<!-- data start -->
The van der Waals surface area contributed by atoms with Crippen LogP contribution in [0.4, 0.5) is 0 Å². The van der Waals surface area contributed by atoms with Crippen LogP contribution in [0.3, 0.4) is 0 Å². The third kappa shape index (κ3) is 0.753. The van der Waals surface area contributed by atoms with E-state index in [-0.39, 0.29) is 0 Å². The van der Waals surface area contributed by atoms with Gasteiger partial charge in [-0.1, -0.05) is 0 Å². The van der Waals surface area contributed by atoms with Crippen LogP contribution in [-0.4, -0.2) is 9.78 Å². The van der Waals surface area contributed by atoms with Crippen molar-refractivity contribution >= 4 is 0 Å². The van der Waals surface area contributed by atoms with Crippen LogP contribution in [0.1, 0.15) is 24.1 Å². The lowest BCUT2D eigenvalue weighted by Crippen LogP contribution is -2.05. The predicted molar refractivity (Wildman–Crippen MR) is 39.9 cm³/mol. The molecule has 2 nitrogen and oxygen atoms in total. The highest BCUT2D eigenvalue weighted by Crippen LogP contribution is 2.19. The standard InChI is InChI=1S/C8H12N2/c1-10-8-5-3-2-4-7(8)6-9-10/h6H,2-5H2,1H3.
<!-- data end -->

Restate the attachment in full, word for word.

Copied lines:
The van der Waals surface area contributed by atoms with Crippen LogP contribution in [0.4, 0.5) is 0 Å². The van der Waals surface area contributed by atoms with Crippen LogP contribution in [0.3, 0.4) is 0 Å². The third kappa shape index (κ3) is 0.753. The van der Waals surface area contributed by atoms with E-state index in [-0.39, 0.29) is 0 Å². The van der Waals surface area contributed by atoms with Gasteiger partial charge in [-0.1, -0.05) is 0 Å². The van der Waals surface area contributed by atoms with Crippen LogP contribution in [-0.4, -0.2) is 9.78 Å². The van der Waals surface area contributed by atoms with Crippen molar-refractivity contribution >= 4 is 0 Å². The van der Waals surface area contributed by atoms with Crippen LogP contribution in [0.1, 0.15) is 24.1 Å². The lowest BCUT2D eigenvalue weighted by Crippen LogP contribution is -2.05. The predicted molar refractivity (Wildman–Crippen MR) is 39.9 cm³/mol. The molecule has 2 nitrogen and oxygen atoms in total. The highest BCUT2D eigenvalue weighted by Crippen LogP contribution is 2.19. The standard InChI is InChI=1S/C8H12N2/c1-10-8-5-3-2-4-7(8)6-9-10/h6H,2-5H2,1H3.